It has been more than two years since I began writing this blog so I was a little surprised that the discussion regarding Level 3 and Comcast merited a “what does this have to do with Broadvox?" response. Just as Butterball reaches out to bad or adventurous cooks every Thanksgiving with advice on cooking turkey because someone either just became of age, got married or decided it was worth the effort. I understand I need to restate the purpose of this blog from time to time. This blog is not about Broadvox. It is about IP communications, the IP ecosystem and the IP community. To that end, anything involving IP is of interest to this blog. Over the last two years I have covered technology, industry directions, company moves, bankruptcies, hiring, life choices, management skills and government policy. Subsequently, the public debate between Level 3 and Comcast is of interest to me and many others in the context of net neutrality.
I admire both of these companies. Level 3 is a major supplier of Broadvox’s and many other ITSPs. Comcast is arguably the largest deliverer of residential VoIP in the nation. We interact with these companies on a regular basis. How this issue of peering versus neutral delivery of IP services is resolved, is of interest to the IP community. Today, Broadvox delivers 70% of its services using a Bring Your Own Broadband strategy. We depend upon ISPs like Comcast to treat our SIP Trunking packets with the same priority as Comcast treats it own. Anything less than that, results in increased latency, packet loss and poor voice quality. If peering is the issue, then Broadvox also observes with interest. Given that peering is perceived differently when it occurs between similarly sized carriers, federations, consortiums or differently sized carriers. It is important to see how financially the issue between Level 3 and Comcast plays out.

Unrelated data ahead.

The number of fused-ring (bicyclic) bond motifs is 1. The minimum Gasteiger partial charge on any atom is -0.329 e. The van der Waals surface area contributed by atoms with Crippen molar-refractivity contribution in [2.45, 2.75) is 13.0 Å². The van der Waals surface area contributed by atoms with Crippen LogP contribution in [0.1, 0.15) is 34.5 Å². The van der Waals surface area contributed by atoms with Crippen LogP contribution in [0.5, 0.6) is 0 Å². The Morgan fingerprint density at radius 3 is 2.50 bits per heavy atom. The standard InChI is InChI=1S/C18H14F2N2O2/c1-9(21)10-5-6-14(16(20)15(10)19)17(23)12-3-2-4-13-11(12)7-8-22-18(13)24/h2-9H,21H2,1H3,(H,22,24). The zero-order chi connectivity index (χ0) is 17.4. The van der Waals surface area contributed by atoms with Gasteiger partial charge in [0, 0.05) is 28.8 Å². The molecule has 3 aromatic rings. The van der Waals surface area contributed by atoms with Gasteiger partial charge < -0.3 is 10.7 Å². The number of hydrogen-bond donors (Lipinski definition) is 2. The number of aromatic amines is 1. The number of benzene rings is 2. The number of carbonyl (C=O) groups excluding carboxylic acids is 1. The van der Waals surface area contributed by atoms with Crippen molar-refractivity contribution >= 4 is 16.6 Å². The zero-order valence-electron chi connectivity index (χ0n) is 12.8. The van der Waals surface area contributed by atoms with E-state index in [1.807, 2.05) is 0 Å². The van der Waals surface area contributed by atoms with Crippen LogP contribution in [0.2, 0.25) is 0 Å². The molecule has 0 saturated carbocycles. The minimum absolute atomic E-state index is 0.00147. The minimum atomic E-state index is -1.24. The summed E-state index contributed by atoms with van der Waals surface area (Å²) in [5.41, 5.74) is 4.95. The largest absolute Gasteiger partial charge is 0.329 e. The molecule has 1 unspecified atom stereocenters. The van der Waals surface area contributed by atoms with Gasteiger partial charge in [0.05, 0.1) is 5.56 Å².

I would hope the members of the FCC are monitoring the discussion as well. Since the decision on how best to proceed with net neutrality is expected within weeks, the methodology chosen will affect Broadvox’s business strategy for some time to come.
IP Communications has been acknowledged by nearly every carrier, wireline or wireless, as the key technology for Unified Communications, Telepresence, HD Voice, Internet eCommerce, eBooks and much, much more. The IP ecosystem includes a wide variety of influencers; Cisco, Verizon, AT&T, Apple, Polycom, Intel, SMBs, Enterprises, Systems Integrators, Media, Universities, Inventors, VARs, Agents and more. Discussing relevant actions by these many participants covers an extremely diverse set of subjects and situations.
SIP and Serve is about a lot more than SIP Trunking and food. It is more than my opinion on various subjects. It is meant to engage the reader as member of IP ecosystem to look at the totality of our industry and its place in every area of our lives; personal, professional, societal, financial and government policy. Finally, the blog celebrates my love of cooking and food and that is about the only thing that has nothing to do with Broadvox.